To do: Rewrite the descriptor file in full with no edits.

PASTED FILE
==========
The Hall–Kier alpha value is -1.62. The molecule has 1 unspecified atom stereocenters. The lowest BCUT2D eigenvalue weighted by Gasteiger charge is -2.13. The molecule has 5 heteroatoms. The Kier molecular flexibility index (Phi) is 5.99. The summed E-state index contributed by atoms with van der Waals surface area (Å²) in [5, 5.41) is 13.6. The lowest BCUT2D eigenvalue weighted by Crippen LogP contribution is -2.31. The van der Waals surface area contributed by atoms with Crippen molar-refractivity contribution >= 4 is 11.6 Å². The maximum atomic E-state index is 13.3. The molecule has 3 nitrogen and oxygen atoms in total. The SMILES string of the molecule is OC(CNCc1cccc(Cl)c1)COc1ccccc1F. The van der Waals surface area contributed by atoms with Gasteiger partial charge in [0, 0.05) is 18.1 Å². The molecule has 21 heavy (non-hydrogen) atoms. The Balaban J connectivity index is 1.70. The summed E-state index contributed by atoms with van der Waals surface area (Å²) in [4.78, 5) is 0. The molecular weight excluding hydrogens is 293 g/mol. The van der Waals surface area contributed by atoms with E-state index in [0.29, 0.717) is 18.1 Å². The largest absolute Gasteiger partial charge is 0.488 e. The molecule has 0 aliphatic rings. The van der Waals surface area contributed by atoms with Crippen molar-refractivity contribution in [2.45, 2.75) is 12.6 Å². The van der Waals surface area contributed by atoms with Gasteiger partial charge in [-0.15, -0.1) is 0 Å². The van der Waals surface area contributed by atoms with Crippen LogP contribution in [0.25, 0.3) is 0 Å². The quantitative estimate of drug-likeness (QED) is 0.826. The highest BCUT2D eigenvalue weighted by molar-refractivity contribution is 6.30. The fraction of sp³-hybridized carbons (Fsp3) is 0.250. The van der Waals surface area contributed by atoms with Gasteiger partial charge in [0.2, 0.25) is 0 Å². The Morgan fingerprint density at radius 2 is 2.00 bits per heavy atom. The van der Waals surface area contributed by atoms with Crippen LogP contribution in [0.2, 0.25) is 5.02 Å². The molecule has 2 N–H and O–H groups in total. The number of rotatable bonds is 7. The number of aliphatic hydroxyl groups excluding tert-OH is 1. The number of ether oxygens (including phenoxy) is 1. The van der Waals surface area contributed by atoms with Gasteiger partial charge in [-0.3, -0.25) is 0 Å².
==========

The Hall–Kier alpha value is -1.62. The molecule has 1 unspecified atom stereocenters. The lowest BCUT2D eigenvalue weighted by Gasteiger charge is -2.13. The molecule has 5 heteroatoms. The Kier molecular flexibility index (Phi) is 5.99. The summed E-state index contributed by atoms with van der Waals surface area (Å²) in [5, 5.41) is 13.6. The lowest BCUT2D eigenvalue weighted by Crippen LogP contribution is -2.31. The van der Waals surface area contributed by atoms with Crippen molar-refractivity contribution >= 4 is 11.6 Å². The maximum atomic E-state index is 13.3. The molecule has 3 nitrogen and oxygen atoms in total. The SMILES string of the molecule is OC(CNCc1cccc(Cl)c1)COc1ccccc1F. The van der Waals surface area contributed by atoms with Gasteiger partial charge in [0, 0.05) is 18.1 Å². The molecule has 21 heavy (non-hydrogen) atoms. The Balaban J connectivity index is 1.70. The summed E-state index contributed by atoms with van der Waals surface area (Å²) in [4.78, 5) is 0. The molecular weight excluding hydrogens is 293 g/mol. The van der Waals surface area contributed by atoms with E-state index in [0.29, 0.717) is 18.1 Å². The largest absolute Gasteiger partial charge is 0.488 e. The molecule has 0 aliphatic rings. The van der Waals surface area contributed by atoms with Crippen molar-refractivity contribution in [2.45, 2.75) is 12.6 Å². The van der Waals surface area contributed by atoms with Gasteiger partial charge in [-0.15, -0.1) is 0 Å². The van der Waals surface area contributed by atoms with Crippen LogP contribution in [0.25, 0.3) is 0 Å². The quantitative estimate of drug-likeness (QED) is 0.826. The highest BCUT2D eigenvalue weighted by molar-refractivity contribution is 6.30. The fraction of sp³-hybridized carbons (Fsp3) is 0.250. The van der Waals surface area contributed by atoms with Gasteiger partial charge in [0.2, 0.25) is 0 Å². The Morgan fingerprint density at radius 2 is 2.00 bits per heavy atom. The van der Waals surface area contributed by atoms with Crippen LogP contribution in [0.2, 0.25) is 5.02 Å². The molecule has 2 N–H and O–H groups in total. The number of rotatable bonds is 7. The number of aliphatic hydroxyl groups excluding tert-OH is 1. The number of ether oxygens (including phenoxy) is 1. The van der Waals surface area contributed by atoms with Gasteiger partial charge in [-0.3, -0.25) is 0 Å².